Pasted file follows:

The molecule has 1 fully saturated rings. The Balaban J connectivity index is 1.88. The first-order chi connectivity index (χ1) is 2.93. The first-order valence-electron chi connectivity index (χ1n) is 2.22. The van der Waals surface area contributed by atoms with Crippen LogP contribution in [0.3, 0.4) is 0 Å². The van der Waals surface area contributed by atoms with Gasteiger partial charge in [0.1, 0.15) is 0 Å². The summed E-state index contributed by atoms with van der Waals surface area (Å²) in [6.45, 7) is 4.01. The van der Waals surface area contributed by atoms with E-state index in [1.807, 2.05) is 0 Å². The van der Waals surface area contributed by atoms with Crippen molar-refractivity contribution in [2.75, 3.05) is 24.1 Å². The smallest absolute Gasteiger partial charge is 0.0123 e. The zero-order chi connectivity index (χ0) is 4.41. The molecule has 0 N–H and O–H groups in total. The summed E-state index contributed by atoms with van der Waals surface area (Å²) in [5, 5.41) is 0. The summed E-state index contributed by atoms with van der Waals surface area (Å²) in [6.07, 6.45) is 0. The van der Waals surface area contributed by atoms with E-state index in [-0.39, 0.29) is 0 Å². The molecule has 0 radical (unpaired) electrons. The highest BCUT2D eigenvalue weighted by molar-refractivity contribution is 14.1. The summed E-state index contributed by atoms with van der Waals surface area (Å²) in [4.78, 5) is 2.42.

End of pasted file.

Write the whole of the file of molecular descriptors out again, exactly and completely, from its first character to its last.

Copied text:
The molecule has 1 fully saturated rings. The Balaban J connectivity index is 1.88. The first-order chi connectivity index (χ1) is 2.93. The first-order valence-electron chi connectivity index (χ1n) is 2.22. The van der Waals surface area contributed by atoms with Crippen LogP contribution in [0.3, 0.4) is 0 Å². The van der Waals surface area contributed by atoms with Gasteiger partial charge in [0.1, 0.15) is 0 Å². The summed E-state index contributed by atoms with van der Waals surface area (Å²) in [6.45, 7) is 4.01. The van der Waals surface area contributed by atoms with E-state index in [1.807, 2.05) is 0 Å². The van der Waals surface area contributed by atoms with Crippen molar-refractivity contribution in [2.75, 3.05) is 24.1 Å². The smallest absolute Gasteiger partial charge is 0.0123 e. The zero-order chi connectivity index (χ0) is 4.41. The molecule has 0 N–H and O–H groups in total. The summed E-state index contributed by atoms with van der Waals surface area (Å²) in [5, 5.41) is 0. The summed E-state index contributed by atoms with van der Waals surface area (Å²) in [6.07, 6.45) is 0. The van der Waals surface area contributed by atoms with E-state index in [-0.39, 0.29) is 0 Å². The molecule has 0 radical (unpaired) electrons. The highest BCUT2D eigenvalue weighted by molar-refractivity contribution is 14.1. The summed E-state index contributed by atoms with van der Waals surface area (Å²) in [4.78, 5) is 2.42.